Of late Punjab has witnessed some gruesome sectarian violence that provides the much needed reminder that Punjab is sitting on a sectarian powder keg. The killing of three Shias including an office bearer of the Shia Ulema Council and a prayer leader in two different Imambargahs at Gujranwala on November 8 before daybreak reveals once again the inability of the government to protect its citizens, especially in the month of Muharram. In the aftermath of Hakeemullah Mehsud’s death, the Tehreek-e-Taliban Pakistan (TTP) has pledged to carry out attacks across the country. What could have been better timing than to start their revenge orgy in Muharram. Taking the TTP lightly after what they have done to the country through their consistent and predictable behaviour can only be termed irresponsible. And if the government had considered small cities such as Gujranwala immune to terrorism because of their size or relevance, it has committed a double sin: one of ignoring the recent history of sectarian violence in relatively smaller cities of Punjab such as Bhakkar and Gujrat, and another of forgetting the arrest of a number of extremists from Gujranwala madrassas last month following the arrest of an al Qaeda operative from Punjab University. On the flip side, security in the bigger cites, since it has been stepped up, gives more reasons to the terrorists to aim for the smaller cities. This is no rocket science. For how long will this situation persist? We hear that new laws have been prepared to take on the culprits involved in terrorism. The reality however speaks a different language. We are as unprepared as we have been five years or ten years down the road from when terrorism began shaping up in this part of the world. The police have so far arrested nine suspects of the attack in Gujranwala, all belonging to Lashkar-e-Jhangvi (LeJ), a group that has strong links to the TTP. A similar number of suspects have been arrested in Islamabad on a tip-off about an imminent attack in the capital city. This reactive mode of policing and intelligence has to be changed since it serves little or no purpose in preventing terrorism. This again is a reminder of our lackadaisical approach towards establishing a coordinated and all encompassing intelligence system. The miscreants at both the Imambargahs had conveniently sprayed bullets as there was no police in sight to protect the vulnerable victims. It is hard enough to find law enforcers during daytime on security duties, and hoping for them to be present before daybreak is perhaps wishful thinking. The prime minister and the president, down to various ministers, have as usual condemned the incident. There will, again as usual, be new statements of resolve on the part of the government to take the culprits to task, until a fresh wave of violence extracts another note of condemnation and a renewed promise to fight terrorism. This maddening circle is repeating itself without end. It is a simple equation, requiring perhaps repeated action to solve it, that the initial ten days of Muharram are inherently sensitive and a soft target for sectarian attacks. On top of this, considering one time of the day less dangerous than others is again reflective of the inefficient and ineffective anti-terrorism strategy. In fact Fajr prayers have often been used as the best time by the killers to target their prey easily; then why were these two Imambargahs not protected at that time? One is keen to know what the Punjab counter -terrorism setup is up to these days. One would also like to know about the follow up, if any, to the madrassas recently singled out by the Punjab government as most sensitive in regard to spreading sectarian hatred. And obviously the national security policy is still waiting to see the light of day. These are not trivial matters to be slept on as the government is doing so far. The sooner we get our act together on these. the better for the safety of the country.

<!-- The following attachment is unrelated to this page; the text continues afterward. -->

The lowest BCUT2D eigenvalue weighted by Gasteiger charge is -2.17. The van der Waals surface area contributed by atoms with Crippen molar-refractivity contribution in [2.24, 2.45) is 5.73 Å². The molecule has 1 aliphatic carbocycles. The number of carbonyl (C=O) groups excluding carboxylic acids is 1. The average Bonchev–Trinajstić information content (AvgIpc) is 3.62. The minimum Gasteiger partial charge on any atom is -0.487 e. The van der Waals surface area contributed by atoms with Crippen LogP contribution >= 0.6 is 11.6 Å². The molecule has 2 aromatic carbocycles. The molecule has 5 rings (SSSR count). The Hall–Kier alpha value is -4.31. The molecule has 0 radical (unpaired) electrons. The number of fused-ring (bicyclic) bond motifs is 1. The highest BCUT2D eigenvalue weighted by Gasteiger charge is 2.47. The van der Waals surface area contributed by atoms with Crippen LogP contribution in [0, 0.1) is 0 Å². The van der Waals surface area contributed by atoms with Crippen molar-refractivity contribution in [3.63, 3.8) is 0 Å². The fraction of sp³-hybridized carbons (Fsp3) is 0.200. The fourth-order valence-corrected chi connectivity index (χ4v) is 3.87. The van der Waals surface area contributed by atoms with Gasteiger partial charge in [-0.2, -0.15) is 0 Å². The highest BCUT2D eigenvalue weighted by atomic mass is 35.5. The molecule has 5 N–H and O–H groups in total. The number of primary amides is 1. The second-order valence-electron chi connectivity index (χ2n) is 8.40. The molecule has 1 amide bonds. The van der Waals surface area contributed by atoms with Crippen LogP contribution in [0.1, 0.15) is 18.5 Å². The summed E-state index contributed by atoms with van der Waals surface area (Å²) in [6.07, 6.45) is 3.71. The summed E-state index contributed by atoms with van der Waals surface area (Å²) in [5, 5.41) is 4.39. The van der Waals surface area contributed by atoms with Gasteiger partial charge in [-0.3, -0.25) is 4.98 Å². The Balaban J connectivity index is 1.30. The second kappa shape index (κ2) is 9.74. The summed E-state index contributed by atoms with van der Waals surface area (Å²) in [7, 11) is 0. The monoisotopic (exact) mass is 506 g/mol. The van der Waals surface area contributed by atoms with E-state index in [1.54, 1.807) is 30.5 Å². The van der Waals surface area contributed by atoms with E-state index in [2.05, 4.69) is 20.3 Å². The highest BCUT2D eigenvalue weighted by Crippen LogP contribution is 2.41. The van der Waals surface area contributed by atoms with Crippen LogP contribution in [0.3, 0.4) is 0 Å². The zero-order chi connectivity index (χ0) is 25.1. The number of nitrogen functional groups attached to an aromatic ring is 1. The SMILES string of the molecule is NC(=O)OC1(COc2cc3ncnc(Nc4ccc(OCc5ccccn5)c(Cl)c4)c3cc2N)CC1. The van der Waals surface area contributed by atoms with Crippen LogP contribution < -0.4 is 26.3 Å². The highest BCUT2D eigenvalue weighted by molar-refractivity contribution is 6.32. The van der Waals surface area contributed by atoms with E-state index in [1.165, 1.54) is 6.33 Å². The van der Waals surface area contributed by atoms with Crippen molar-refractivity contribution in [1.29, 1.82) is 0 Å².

The members of Sindh Assembly in one voice demanded from Jamaat-e-Islami chief Munawwar Hassan to apologise over his irresponsible and misleading statement, Geo News reported. Commenting on Munawwar Hassan’s statement, Sindh Assembly Speaker, Agha Siraj Durrani Monday said, “Our army is the one, which always defended Pakistan and the nation cannot tolerate anything against the national army”. Muttahida Qaumi Movement (MQM)’s leader addressing the assembly session here said that remaining silent over Munawwar Hassan’s statement would be a criminal act, which the nation would never forgive.
Pakistan People’s Party (PPP) chairman Bilawal Bhutto Zardari has said that Jamaat-e-Islami (JI) Amir Munawar Hasan supports enemies of the state and are against the armed forces.